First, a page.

Do we know what causes cervical cancer?
In recent years, there has been a lot of progress in understanding what happens in cells of the cervix when cancer develops. In addition, several risk factors have been identified that increase the odds that a woman might develop cervical cancer (see What Are the Risk Factors for Cervical Cancer).
The development of normal human cells mostly depends on the information contained in the cells’ DNA. DNA is the chemical in our cells that makes up our genes, which control how our cells work. We look like our parents because they are the source of our DNA. But DNA affects more than just how we look.
Some genes control when cells grow, divide, and die:
- Genes that help cells grow, divide, and stay alive are called oncogenes.
- Genes that help keep cell growth under control or make cells die at the right time are called tumor suppressor genes.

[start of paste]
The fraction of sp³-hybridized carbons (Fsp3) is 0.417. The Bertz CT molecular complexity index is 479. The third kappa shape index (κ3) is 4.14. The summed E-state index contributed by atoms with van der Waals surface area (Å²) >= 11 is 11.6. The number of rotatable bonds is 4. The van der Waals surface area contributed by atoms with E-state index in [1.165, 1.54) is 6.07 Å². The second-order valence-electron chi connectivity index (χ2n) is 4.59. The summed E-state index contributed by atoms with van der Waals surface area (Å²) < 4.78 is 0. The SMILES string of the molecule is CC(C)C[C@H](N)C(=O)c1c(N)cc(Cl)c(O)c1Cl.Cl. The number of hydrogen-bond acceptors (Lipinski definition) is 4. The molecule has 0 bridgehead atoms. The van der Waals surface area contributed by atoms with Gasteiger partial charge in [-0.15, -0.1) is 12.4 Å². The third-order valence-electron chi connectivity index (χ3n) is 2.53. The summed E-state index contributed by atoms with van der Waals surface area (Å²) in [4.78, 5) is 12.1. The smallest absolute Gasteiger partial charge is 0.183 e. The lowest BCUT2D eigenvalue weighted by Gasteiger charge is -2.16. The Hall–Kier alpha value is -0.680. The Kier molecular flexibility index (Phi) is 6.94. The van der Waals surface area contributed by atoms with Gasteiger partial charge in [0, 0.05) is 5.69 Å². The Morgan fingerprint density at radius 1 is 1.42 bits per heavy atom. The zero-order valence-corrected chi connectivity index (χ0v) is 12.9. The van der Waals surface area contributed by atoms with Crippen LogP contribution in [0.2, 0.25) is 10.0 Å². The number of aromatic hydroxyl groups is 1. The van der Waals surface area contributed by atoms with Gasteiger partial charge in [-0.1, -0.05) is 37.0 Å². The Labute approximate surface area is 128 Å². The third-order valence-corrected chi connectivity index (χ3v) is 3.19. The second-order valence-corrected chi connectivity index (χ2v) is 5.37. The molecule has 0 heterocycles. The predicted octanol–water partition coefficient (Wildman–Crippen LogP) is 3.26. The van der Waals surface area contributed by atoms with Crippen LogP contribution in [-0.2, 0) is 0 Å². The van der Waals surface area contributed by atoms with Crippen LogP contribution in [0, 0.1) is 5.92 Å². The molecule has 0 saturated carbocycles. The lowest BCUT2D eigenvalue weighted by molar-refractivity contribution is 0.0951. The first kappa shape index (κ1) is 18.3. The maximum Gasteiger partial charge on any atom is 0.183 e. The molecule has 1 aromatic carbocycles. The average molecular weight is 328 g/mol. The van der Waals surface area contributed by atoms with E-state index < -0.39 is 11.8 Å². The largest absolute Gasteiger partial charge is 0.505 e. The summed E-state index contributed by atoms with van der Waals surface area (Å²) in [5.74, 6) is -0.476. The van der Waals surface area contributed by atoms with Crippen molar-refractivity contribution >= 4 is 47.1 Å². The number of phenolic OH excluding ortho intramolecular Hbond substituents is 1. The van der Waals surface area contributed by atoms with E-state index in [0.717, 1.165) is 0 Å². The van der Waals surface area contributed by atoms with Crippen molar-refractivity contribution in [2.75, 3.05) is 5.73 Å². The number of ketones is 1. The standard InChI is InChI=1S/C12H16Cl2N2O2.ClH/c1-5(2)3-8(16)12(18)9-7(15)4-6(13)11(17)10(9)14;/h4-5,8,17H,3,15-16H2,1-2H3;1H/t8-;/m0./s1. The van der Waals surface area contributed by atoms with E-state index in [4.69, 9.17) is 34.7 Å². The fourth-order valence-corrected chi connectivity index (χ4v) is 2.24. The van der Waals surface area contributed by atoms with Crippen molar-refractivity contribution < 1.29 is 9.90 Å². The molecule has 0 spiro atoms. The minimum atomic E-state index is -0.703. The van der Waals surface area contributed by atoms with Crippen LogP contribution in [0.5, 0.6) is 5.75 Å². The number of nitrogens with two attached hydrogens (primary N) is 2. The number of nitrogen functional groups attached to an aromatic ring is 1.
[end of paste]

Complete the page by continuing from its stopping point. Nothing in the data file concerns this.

Cancers can be caused by DNA mutations (gene defects) that turn on oncogenes or turn off tumor suppressor genes.
HPV causes the production of two proteins known as E6 and E7 which turn off some tumor suppressor genes. This may allow the cervical lining cells to grow too much and to develop changes in additional genes, which in some cases will lead to cancer.
But HPV is not the only cause of cervical cancer. Most women with HPV don’t get cervical cancer, and certain other risk factors, like smoking and HIV infection, influence which women exposed to HPV are more likely to develop cervical cancer.
Last Medical Review: 11/16/2016
Last Revised: 12/05/2016